Restrictions on Transfer
Subject to the rules of the New York Stock Exchange and any other stock exchange on which the Common Shares may be listed, the Board may refuse to register a transfer unless all applicable consents, authorizations, and permissions are obtained for any government body or agency in Bermuda.
The Bye-laws have provisions that could have an anti-takeover effect. These provisions are intended to enhance the ability of the Board to deal with unsolicited takeover attempts by increasing the likelihood of continuity and stability in the composition of the Board. These provisions could have the effect of discouraging transactions that may involve an actual or threatened change of control of Valaris.
Number of Directors
The Bye-laws provide that the Board will consist of not less than three directors nor more than fifteen directors, the exact number to be set from time to time by the Board.
Advance Notice Provisions
The Bye-laws establish an advance notice procedure that must be followed by shareholders if they wish to propose business or nominate candidates for election as directors at an annual general meeting of shareholders. The Bye-laws provide generally that, if a shareholder desires to propose business or nominate a candidate for election as a director at an annual general meeting, then such shareholder must give notice not less than 90 days nor more than 120 days prior to the anniversary of the last annual general meeting. The notice must contain specified information concerning the shareholder submitting the proposal.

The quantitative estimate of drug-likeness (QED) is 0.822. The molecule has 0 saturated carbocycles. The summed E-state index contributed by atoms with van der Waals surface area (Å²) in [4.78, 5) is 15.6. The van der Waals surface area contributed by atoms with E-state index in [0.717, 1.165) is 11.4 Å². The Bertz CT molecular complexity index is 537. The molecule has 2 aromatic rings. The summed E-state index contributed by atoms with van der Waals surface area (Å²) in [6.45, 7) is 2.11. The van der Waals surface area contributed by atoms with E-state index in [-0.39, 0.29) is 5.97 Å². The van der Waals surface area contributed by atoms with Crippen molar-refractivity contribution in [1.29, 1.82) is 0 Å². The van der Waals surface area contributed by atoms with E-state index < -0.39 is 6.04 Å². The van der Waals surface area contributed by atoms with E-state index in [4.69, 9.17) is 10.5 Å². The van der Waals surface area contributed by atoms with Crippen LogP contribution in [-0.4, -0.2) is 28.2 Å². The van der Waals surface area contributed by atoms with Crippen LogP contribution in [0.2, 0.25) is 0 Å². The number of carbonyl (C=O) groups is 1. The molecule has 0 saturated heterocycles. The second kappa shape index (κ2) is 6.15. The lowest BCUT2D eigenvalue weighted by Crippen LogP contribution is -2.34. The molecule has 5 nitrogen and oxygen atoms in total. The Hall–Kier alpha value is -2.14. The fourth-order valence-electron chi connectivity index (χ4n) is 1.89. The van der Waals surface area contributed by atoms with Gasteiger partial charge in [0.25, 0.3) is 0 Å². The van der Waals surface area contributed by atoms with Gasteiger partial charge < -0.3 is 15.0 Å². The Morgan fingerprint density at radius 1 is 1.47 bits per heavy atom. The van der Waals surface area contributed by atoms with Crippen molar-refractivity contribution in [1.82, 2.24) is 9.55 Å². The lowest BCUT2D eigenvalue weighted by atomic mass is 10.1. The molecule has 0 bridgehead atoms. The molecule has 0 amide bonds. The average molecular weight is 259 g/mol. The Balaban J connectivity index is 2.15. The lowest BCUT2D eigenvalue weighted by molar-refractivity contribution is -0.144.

Removal of Directors
The Bye-laws provide that a director may only be removed, with cause, by the shareholders and that notice of the shareholders meeting convened to remove the director must be given to the director. The notice must contain a statement of the intention to remove the director and must be served on the director not less than fourteen days before the meeting. The director is entitled to attend the meeting and be heard on the motion for his or her removal.
Shareholders may pass resolutions by way of written consent of shareholders in the following manner:
(a) where the matters which are the subject of the resolutions have not previously been approved by the Board, at the time they are signed by all the shareholders, who at the date that the notice of the written resolution is given, would be entitled to attend, vote and pass a resolution at a general meeting of the Company; or
(b) where the matters which are the subject of the resolutions have previously been approved by the Board, at the time they are signed by the requisite voting majority required by applicable law or the Bye-laws by those shareholders, who at the date that the notice of the written resolution is given, would be entitled to attend, vote and pass a resolution at a general meeting of the Company.
Amalgamations and Mergers